Notes from the New England Women’s Herbal Conference 2016

WHC 2016Last year I wrote, “I’ve only been to three years of this 28-year-old conference, but each year I’ve attended has been more nourishing, more inspiring, and also more fun than the last.”  Now I’ve made it to my fourth year at the WHC, and the trend has continued.  What really moved me this year was the conference’s commitment to both courage and compassion in facing the awfulness that has boiled up in the US over the last year or so (which is not to say it wasn’t there already, but that it’s become more evident).

Emily Ruff, who founded the Orlando Grief Care Project in response to the Pulse nightclub shooting, taught Herbalism in Action, in which she and Lupo Passero discussed their experiences running crisis-response herbal projects in Orlando and Sandy Hook, respectively.  This class was valuable both for its practical teachings – how we can respond to a crisis effectively and compassionately through herbalism – and as an opportunity to check in in person regarding these tragedies.  The news and social media can be overwhelming to the point of seeming abstract, but talking to real people who have been directly working with those affected by a tragedy is a reminder of how real these happenings are.

Sobande Moss Greer taught “Herbs, Slavery, and America.”  It’s easy, as herbalists, to think of ourselves as countercultural and so as not falling into the same mistakes that mainstream culture makes.  This class was an intriguing and important introduction to herbalism practiced by enslaved Africans in the US, and by their descendants – and to Western herbalism’s failure to engage with this school of healing.

Melissa Morrison taught on Medicine For the Warrior: Alternative Healing Therapies for Veterans, a detailed and practical class borne out of extensive personal experience (as was her Taking Care of the Caregiver class).  Both Melissa and Emily had valuable lessons about meeting people where they are: Flower essences or alcohol-based tinctures may not be up everyone’s alley, but there are a plethora of ways to deliver herbs that can make them more accessible, and it’s as important to respect the needs of the individual in delivery method as in choosing the herbs themselves.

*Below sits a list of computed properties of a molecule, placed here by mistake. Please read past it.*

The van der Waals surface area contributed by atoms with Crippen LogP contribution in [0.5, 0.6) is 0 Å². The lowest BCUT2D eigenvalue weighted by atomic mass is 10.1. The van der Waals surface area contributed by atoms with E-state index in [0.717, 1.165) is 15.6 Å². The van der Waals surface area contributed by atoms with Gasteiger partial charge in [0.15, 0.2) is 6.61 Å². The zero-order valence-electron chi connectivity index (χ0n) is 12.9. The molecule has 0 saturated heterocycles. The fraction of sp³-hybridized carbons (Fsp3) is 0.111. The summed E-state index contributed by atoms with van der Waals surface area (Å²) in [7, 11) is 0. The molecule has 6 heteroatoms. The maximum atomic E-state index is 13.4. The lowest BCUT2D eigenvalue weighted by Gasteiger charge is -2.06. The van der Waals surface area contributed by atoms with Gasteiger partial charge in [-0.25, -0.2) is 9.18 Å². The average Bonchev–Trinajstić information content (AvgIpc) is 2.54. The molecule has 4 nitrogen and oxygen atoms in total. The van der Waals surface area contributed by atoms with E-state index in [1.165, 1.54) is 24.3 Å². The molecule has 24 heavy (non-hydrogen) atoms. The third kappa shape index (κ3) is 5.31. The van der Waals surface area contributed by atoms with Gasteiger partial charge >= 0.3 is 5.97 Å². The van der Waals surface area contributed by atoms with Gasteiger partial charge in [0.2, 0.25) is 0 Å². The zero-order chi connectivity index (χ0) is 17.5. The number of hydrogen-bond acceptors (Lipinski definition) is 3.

In addition, there were donations being collected for Standing Rock; classes on compassionate herbalism based on Health Justice principles, on health freedom, on herbalists and the FDA, and on how to stock your apothecary via foraging and food stamps; an update on the Free Fire Cider campaign (as well as fire cider tastings and awards – congrats to the winners!); and, as part of ‘Saturday Night Live at the WHC,’ a piece on celebrating diversity.

There can sometimes be, in liberal circles, a lot of emphasis on what we say.  While I wholeheartedly agree that language is important, I appreciated the emphasis on practical, robust actions we can take to help support and to express respect for those whom our society has failed to properly respect or support.

I have to mention one last class, Tiffany Robbins’ Wild Food Cooking, which I took as a bit of indulgence among the other, more weighty, classes.  Tiffany – a persuasive advocate for including wild foods in your diet – was so generous with her samples that, after the class, I found I’d been so well nourished I wasn’t hungry for lunch!  There was wild rice salad with wonderfully weedy greens from the conference grounds, cocoa tulsi seed pudding, a beautiful and refreshing hibiscus seaweed drink, and lots more deliciousness.